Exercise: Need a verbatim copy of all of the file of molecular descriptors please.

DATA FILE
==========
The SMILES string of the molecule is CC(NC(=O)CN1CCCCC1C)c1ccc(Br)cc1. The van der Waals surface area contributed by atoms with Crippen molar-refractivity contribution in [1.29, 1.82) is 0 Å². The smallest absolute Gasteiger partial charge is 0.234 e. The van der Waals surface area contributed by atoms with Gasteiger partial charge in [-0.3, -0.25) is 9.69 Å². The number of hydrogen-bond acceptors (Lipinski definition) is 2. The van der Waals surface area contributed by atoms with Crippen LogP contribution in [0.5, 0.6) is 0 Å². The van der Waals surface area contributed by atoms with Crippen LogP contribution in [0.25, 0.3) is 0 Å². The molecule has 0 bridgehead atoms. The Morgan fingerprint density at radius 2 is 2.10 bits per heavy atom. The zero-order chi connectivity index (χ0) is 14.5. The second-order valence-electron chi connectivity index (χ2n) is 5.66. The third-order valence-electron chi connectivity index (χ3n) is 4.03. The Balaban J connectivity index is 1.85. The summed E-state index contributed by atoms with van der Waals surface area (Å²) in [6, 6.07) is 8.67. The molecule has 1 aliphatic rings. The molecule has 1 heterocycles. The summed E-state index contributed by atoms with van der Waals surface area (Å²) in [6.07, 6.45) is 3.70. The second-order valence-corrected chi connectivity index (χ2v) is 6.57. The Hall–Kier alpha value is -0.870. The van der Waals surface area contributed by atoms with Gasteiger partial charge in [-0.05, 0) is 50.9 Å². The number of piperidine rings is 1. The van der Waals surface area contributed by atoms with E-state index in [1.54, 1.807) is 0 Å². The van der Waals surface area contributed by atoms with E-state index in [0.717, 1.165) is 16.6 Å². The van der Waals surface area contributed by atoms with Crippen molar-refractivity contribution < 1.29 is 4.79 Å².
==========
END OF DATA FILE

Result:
The SMILES string of the molecule is CC(NC(=O)CN1CCCCC1C)c1ccc(Br)cc1. The van der Waals surface area contributed by atoms with Crippen molar-refractivity contribution in [1.29, 1.82) is 0 Å². The smallest absolute Gasteiger partial charge is 0.234 e. The van der Waals surface area contributed by atoms with Gasteiger partial charge in [-0.3, -0.25) is 9.69 Å². The number of hydrogen-bond acceptors (Lipinski definition) is 2. The van der Waals surface area contributed by atoms with Crippen LogP contribution in [0.5, 0.6) is 0 Å². The van der Waals surface area contributed by atoms with Crippen LogP contribution in [0.25, 0.3) is 0 Å². The molecule has 0 bridgehead atoms. The Morgan fingerprint density at radius 2 is 2.10 bits per heavy atom. The zero-order chi connectivity index (χ0) is 14.5. The second-order valence-electron chi connectivity index (χ2n) is 5.66. The third-order valence-electron chi connectivity index (χ3n) is 4.03. The Balaban J connectivity index is 1.85. The summed E-state index contributed by atoms with van der Waals surface area (Å²) in [6, 6.07) is 8.67. The molecule has 1 aliphatic rings. The molecule has 1 heterocycles. The summed E-state index contributed by atoms with van der Waals surface area (Å²) in [6.07, 6.45) is 3.70. The second-order valence-corrected chi connectivity index (χ2v) is 6.57. The Hall–Kier alpha value is -0.870. The van der Waals surface area contributed by atoms with Gasteiger partial charge in [-0.05, 0) is 50.9 Å². The number of piperidine rings is 1. The van der Waals surface area contributed by atoms with E-state index in [1.54, 1.807) is 0 Å². The van der Waals surface area contributed by atoms with E-state index in [0.717, 1.165) is 16.6 Å². The van der Waals surface area contributed by atoms with Crippen molar-refractivity contribution < 1.29 is 4.79 Å².